First Published in The Republican, 1997
"Harmful elements in the air, symbols clashing everywhere, junk floats on polluted water, an old custom to sell your daughter"
-"Hong Kong Garden" by Siouxsie and the Banshees
With fewer than 75 sunsets to go over the last pearl of Empire, Hong Kong is facing major changes in language, democracy, environmental controls and a raft of colonially- granted rights and freedoms. It seems that the threat of all- out mob warfare between corrupt units of the People's Liberation Army and the criminal Triads is too frightening to mention.
It becomes increasingly obvious in Hong Kong that everything is changing, as officials and tourism operators repeat the mantra that "nothing will change" and it will be "business as usual".
In the sense that Hong Kong is a development nightmare at the expense of its environment and citizen's health, the latter claim may well be true, but on the ground the changes are palpable.
At its most obvious, the tradition of young Brits coming to Hong Kong "to make a lot of money and get out", as many boast, will be restricted. The easy 12-month work visas of the past are being replaced by six month visas and only those who have seven years residency will be allowed to apply for permanency after Chinese takeover - or "reunification" as one government information officer politely corrected this writer. Expatriates are leaving in their thousands.
The aside that I wanted to be in Hong Kong to photograph the People's Liberation Army tanks rolling in, was met with hostile rebuttals from officials and those interested in continuing business under the new management. Several said it would "never" happen, just as the late Israeli Prime Minister Yitzhak Rabin once told this writer he would "never" talk to Yasser Arafat.
A fortnight ago, the Chinese authorities detailed the latest high tech weaponry that would be based in Hong Kong. Curiously, tanks were not on the list, but F-7 and F-8 fighter aircraft were, along with helicopters, speedboats and light armour.
But the presence of tanks will not be the defining moment of Hong Kong's handover. That happened in 1984 when then Prime Minister Margaret Thatcher sold the colony to Beijing, and like her other privatisations, sold it well below market value. (Hong Kong Island and southern Kowloon belonged to Britain in perpetuity. The remainder was leased from China.) The guarantees of freedom and democracy in the Joint Declaration are worthless.
Even Governor Chris Patten's ill-conceived Legislative Council - only one third of the 60 members are democratically elected and the others are representatives of industrial, professional or local communities - was described as a "provocation" by China, which replied with a 400-member selection committee to "elect" Mr Tung Chee-hwa, a billionaire shipping magnate, bailed out of troubled times with a multi-million pound loan from Beijing in 1985.
Claims that Hong Kong isn't ready for full democracy are hollow. Three democratically-elected members of the Legislative Council, Martin Lee, QC, Chrisitine Loh and Emily Lau are exemplary representatives and there are others of equal calibre.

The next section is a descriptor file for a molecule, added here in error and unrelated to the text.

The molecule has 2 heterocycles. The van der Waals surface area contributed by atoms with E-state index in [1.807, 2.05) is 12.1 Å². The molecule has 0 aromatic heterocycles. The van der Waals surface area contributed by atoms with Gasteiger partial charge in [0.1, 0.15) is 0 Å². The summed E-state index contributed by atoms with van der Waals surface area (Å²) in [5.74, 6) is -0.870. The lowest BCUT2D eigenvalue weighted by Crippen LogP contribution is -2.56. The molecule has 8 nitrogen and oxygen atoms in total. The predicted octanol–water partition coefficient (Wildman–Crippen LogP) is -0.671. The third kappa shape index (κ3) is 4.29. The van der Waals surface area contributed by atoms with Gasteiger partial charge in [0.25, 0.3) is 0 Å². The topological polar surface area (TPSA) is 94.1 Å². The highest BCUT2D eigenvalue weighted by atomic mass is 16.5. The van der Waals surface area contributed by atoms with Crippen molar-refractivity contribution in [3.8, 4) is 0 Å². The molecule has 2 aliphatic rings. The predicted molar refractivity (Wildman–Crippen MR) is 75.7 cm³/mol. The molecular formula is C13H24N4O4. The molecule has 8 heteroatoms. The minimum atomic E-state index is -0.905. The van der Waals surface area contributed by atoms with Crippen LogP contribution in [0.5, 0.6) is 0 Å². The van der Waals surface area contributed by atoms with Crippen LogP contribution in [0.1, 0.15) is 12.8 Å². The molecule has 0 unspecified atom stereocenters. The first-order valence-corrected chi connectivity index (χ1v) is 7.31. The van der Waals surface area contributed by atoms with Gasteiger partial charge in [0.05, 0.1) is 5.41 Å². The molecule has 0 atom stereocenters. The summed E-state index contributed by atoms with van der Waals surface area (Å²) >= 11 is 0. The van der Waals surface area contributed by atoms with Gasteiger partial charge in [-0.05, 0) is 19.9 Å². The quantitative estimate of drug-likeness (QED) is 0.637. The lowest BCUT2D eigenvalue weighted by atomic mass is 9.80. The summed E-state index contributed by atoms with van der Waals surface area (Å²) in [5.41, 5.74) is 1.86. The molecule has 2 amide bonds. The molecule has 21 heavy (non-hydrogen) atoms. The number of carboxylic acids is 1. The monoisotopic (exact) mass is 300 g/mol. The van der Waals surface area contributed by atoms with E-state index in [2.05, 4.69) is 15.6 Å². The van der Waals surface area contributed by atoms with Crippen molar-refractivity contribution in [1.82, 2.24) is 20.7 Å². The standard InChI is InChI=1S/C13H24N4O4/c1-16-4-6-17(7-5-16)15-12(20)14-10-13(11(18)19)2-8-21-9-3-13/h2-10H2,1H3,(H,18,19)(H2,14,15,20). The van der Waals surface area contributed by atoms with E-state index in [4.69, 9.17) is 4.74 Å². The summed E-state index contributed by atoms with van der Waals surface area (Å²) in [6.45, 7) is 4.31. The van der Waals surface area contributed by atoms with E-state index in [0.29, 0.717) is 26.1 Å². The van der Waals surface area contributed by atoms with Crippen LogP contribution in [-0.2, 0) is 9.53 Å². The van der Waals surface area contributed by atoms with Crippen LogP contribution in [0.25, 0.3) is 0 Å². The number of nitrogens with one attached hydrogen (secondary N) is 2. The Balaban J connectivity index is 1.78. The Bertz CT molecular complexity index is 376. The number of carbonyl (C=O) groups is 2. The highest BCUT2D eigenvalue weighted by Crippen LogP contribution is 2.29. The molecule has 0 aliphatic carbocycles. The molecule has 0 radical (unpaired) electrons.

So why didn't Governor Patten simply hold a proper democratic election? If China had challenged that, at least the attack on democracy would be obvious. Gov Patten's criticism of China for appointing its lackeys are lame. Even at this late stage he still has the legal authority to grant full democratic rights, as the colonial authorities should have done decades earlier.
It won't happen because everyone knows that China would react badly; but people who "know" China's reaction to that issue are the ones who also demand that no one can know what will happen beyond July 1. However there are some pointers.
Mandarin is displacing English as a second language and the English influence will wane. One Hong Kong Chinese environmentalist asked what will happen when all the gweiloh (white expatriates) leave? Many community organisations are staffed by do-gooding low-waged expats. Their Chinese counterparts tend to study computers and business rather than community and environment. The fear is that the lobbying of the relatively tolerant British colonial authorities will evaporate as activists (or dissidents) keep quiet after Beijing takes control.
A common view is that Beijing will treat Hong Kong as a remote colony, just like London did. It is but a rich speck on the bottom of a map of the People's Republic.
Officials objected to references to the civil service government of Hong Kong - answerable to Westminster - as "the colonial authority", but they were far more upset with the expression "third world", retorting with boasts of its wealth: the world's 8th largest trading nation, a per capita GDP estimated at US$25,300 for 1996, "second to Japan in Asia and higher than many western nations" (income disparities are hidden in the average) and US$57 billion in foreign reserves, the world's 7th largest. But it is this wealth which so shames the development and trade at-any-cost policies which have caused the extensive pollution and the failure to deliver the rights and freedoms of a "developed" nation.
The air quality in Hong Kong may be better than Bangkok, but that isn't saying much. Regional haze reduces visibility to a couple of miles, raw sewage has been pumped into the sea (treatment works are belatedly being introduced) along with industrial waste. Mountains are levelled for landfill, historic buildings are replaced by skyscrapers. There are few rules.